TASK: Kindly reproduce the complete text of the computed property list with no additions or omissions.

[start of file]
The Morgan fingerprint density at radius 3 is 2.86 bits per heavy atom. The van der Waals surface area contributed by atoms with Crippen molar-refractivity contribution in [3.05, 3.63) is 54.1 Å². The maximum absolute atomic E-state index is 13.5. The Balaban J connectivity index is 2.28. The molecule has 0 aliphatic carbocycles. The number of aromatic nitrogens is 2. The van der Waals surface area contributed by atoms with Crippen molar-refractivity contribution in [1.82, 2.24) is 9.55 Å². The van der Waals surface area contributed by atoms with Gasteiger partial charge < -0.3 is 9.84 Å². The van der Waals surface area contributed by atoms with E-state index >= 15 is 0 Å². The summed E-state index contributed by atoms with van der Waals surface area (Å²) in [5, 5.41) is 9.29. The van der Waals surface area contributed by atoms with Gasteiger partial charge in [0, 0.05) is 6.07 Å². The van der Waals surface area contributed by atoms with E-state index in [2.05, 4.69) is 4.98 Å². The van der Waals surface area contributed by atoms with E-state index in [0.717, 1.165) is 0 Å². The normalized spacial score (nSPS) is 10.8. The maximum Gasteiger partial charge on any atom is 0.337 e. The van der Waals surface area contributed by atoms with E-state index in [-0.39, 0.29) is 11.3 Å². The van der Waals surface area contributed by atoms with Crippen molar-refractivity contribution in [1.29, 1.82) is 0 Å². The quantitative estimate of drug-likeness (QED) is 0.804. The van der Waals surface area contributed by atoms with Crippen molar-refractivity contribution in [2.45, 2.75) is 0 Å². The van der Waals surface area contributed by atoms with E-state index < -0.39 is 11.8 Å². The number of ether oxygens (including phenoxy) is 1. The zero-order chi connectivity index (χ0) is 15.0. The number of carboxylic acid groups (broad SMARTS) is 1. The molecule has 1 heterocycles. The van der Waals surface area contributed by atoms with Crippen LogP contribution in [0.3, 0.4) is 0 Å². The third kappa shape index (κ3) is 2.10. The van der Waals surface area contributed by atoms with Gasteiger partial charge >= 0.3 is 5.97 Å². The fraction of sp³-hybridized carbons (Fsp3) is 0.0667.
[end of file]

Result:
The Morgan fingerprint density at radius 3 is 2.86 bits per heavy atom. The van der Waals surface area contributed by atoms with Crippen molar-refractivity contribution in [3.05, 3.63) is 54.1 Å². The maximum absolute atomic E-state index is 13.5. The Balaban J connectivity index is 2.28. The molecule has 0 aliphatic carbocycles. The number of aromatic nitrogens is 2. The van der Waals surface area contributed by atoms with Crippen molar-refractivity contribution in [1.82, 2.24) is 9.55 Å². The van der Waals surface area contributed by atoms with Gasteiger partial charge < -0.3 is 9.84 Å². The van der Waals surface area contributed by atoms with E-state index >= 15 is 0 Å². The summed E-state index contributed by atoms with van der Waals surface area (Å²) in [5, 5.41) is 9.29. The van der Waals surface area contributed by atoms with Gasteiger partial charge in [0, 0.05) is 6.07 Å². The van der Waals surface area contributed by atoms with E-state index in [2.05, 4.69) is 4.98 Å². The van der Waals surface area contributed by atoms with E-state index in [0.717, 1.165) is 0 Å². The normalized spacial score (nSPS) is 10.8. The maximum Gasteiger partial charge on any atom is 0.337 e. The van der Waals surface area contributed by atoms with E-state index in [-0.39, 0.29) is 11.3 Å². The van der Waals surface area contributed by atoms with Crippen molar-refractivity contribution in [1.29, 1.82) is 0 Å². The quantitative estimate of drug-likeness (QED) is 0.804. The van der Waals surface area contributed by atoms with Crippen molar-refractivity contribution in [2.45, 2.75) is 0 Å². The van der Waals surface area contributed by atoms with E-state index < -0.39 is 11.8 Å². The number of ether oxygens (including phenoxy) is 1. The zero-order chi connectivity index (χ0) is 15.0. The number of carboxylic acid groups (broad SMARTS) is 1. The molecule has 1 heterocycles. The van der Waals surface area contributed by atoms with Crippen LogP contribution in [0.3, 0.4) is 0 Å². The third kappa shape index (κ3) is 2.10. The van der Waals surface area contributed by atoms with Gasteiger partial charge >= 0.3 is 5.97 Å². The fraction of sp³-hybridized carbons (Fsp3) is 0.0667.